On Monday, the often long-winded David Murphy penned a piece that has given me new life. Rather than writing the same LeBron-to-Philly article that every reporter and blog boy (hey, KD) has put out over the last few months, Murphy outlined the hypothetical I talked about on Crossing Broadcast in February : trading for Spurs’ superstar Kawhi Leonard.
Murphy on the cap flexibility of trading for Kawhi vs. signing PG13/LeBron, assuming Kawhi signs a max extension in 2019-20:
The Sixers would be paying Leonard $20.1 million in 2018-19 (the last year of his current deal) and $32.4 million in 2019-20 (Year 1 of his extension). That’s a savings of $10.2 million over a max deal for Paul George and $15.25 million over a max deal for LeBron in 2018-19. In 2019-20, Leonard would cost about a half million more than George and about $5 million less than LeBron.
The thing to keep in mind is a trade for Kawhi would likely need to include at least two of Fultz, Dario, or Cov as well as this year’s likely #10 overall pick and potentially another first round pick. That’s a ton to give up, but Leonard was the 2014 NBA Finals MVP, Defensive Player of the Year in 2015 and 2016, and a two-time member of the All-NBA First Team.
Here’s where I lost my mind.
Fultz and the No. 10 pick, on the other hand, would clear an additional $11.4 million in cap space, leaving their total room at $22.9 million…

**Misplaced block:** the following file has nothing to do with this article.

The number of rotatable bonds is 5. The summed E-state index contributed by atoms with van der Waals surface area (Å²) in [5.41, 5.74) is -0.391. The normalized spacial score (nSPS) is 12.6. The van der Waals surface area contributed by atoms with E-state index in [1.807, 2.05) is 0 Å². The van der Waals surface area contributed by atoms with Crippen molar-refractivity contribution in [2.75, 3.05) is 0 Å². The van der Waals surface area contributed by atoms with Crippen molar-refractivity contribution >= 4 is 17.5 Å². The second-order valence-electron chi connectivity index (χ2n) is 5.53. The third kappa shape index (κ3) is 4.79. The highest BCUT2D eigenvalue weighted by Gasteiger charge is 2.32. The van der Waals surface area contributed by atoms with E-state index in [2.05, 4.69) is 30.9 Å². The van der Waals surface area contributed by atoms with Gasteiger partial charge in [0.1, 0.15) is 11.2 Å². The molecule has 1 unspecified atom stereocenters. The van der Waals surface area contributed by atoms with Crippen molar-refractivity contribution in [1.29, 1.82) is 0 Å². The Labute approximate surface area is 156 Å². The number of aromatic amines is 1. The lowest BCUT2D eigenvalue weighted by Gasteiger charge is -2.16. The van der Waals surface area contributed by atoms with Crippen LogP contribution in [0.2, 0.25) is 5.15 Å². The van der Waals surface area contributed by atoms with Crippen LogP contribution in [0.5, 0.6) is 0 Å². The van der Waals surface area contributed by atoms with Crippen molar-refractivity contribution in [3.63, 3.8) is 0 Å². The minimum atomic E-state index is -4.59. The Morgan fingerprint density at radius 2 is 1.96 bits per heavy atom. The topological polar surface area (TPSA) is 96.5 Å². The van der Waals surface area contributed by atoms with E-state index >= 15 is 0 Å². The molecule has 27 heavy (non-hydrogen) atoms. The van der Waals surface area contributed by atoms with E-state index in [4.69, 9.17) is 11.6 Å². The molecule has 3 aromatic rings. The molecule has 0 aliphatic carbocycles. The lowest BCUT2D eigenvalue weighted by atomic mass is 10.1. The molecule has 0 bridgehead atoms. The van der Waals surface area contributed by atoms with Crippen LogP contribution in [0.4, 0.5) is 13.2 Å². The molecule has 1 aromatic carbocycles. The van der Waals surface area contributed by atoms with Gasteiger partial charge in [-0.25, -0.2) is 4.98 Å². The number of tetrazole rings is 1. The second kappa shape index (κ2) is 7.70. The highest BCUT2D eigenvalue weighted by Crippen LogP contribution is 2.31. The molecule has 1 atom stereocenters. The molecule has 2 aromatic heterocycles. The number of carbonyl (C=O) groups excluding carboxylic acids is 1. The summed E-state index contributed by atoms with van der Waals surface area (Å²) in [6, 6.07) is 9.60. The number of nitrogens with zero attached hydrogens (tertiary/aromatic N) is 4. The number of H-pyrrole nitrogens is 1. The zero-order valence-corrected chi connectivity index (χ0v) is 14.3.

It’s also within striking distance of the room they’d need to clear to add another max guy. Say, George. Trade Robert Covington and Anderson and they’d be there, with $35.9 million to spend.
SIGN. ME. UP.
Getting Kawhi and PG13 would obviously eliminate some of the team’s depth and cost Process-era players to whom many fans have become attached. However, if you have the ability to add multiple All-Stars, both of whom can create their own shot and play in the fast-paced, pass-heavy Brett Brown offense, you have to make the dream a reality.
In the post-season teams often shorten their bench, especially in crunch time. Which top 7 would you prefer:
A) Simmons, Embiid, LeBron, Dario, Covington, Fultz, Belinelli
B) Simmons, Embiid, Kawhi, Paul George, Dario, Belinelli, TJ
For my money, I’m taking B. Yes, your team isn’t 12-men deep, but a lineup of:
is the best way to compete with the Boston Celtics for the next decade and presents matchup problems for a Golden State team that will likely be without Klay Thompson and Andre Iguodala in two years.